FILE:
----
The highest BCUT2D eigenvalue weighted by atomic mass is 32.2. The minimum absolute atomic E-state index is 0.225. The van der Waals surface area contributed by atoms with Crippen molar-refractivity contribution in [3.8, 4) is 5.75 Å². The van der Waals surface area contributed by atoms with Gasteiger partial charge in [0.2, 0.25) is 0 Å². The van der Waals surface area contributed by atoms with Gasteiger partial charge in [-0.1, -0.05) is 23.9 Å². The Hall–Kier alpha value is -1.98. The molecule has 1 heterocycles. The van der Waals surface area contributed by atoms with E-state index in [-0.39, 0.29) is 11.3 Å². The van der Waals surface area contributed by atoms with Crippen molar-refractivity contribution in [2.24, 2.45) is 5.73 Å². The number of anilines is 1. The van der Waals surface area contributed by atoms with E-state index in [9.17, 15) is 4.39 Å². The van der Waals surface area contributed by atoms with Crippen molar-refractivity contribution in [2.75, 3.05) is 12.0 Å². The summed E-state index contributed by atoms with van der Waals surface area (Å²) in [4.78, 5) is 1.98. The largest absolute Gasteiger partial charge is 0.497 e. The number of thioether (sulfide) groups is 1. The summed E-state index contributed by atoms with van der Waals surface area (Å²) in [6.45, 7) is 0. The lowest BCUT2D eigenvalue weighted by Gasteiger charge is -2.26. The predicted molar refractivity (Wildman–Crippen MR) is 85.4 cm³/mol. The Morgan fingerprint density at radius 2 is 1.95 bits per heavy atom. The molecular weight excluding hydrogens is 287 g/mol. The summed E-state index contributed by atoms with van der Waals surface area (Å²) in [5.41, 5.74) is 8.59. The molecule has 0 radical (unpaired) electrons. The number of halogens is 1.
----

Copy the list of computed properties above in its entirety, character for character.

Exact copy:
The highest BCUT2D eigenvalue weighted by atomic mass is 32.2. The minimum absolute atomic E-state index is 0.225. The van der Waals surface area contributed by atoms with Crippen molar-refractivity contribution in [3.8, 4) is 5.75 Å². The van der Waals surface area contributed by atoms with Gasteiger partial charge in [0.2, 0.25) is 0 Å². The van der Waals surface area contributed by atoms with Gasteiger partial charge in [-0.1, -0.05) is 23.9 Å². The Hall–Kier alpha value is -1.98. The molecule has 1 heterocycles. The van der Waals surface area contributed by atoms with E-state index in [-0.39, 0.29) is 11.3 Å². The van der Waals surface area contributed by atoms with Crippen molar-refractivity contribution in [2.24, 2.45) is 5.73 Å². The number of anilines is 1. The van der Waals surface area contributed by atoms with E-state index in [9.17, 15) is 4.39 Å². The van der Waals surface area contributed by atoms with Crippen molar-refractivity contribution in [2.75, 3.05) is 12.0 Å². The summed E-state index contributed by atoms with van der Waals surface area (Å²) in [4.78, 5) is 1.98. The largest absolute Gasteiger partial charge is 0.497 e. The number of thioether (sulfide) groups is 1. The summed E-state index contributed by atoms with van der Waals surface area (Å²) in [6.45, 7) is 0. The lowest BCUT2D eigenvalue weighted by Gasteiger charge is -2.26. The predicted molar refractivity (Wildman–Crippen MR) is 85.4 cm³/mol. The Morgan fingerprint density at radius 2 is 1.95 bits per heavy atom. The molecular weight excluding hydrogens is 287 g/mol. The summed E-state index contributed by atoms with van der Waals surface area (Å²) in [5.41, 5.74) is 8.59. The molecule has 0 radical (unpaired) electrons. The number of halogens is 1.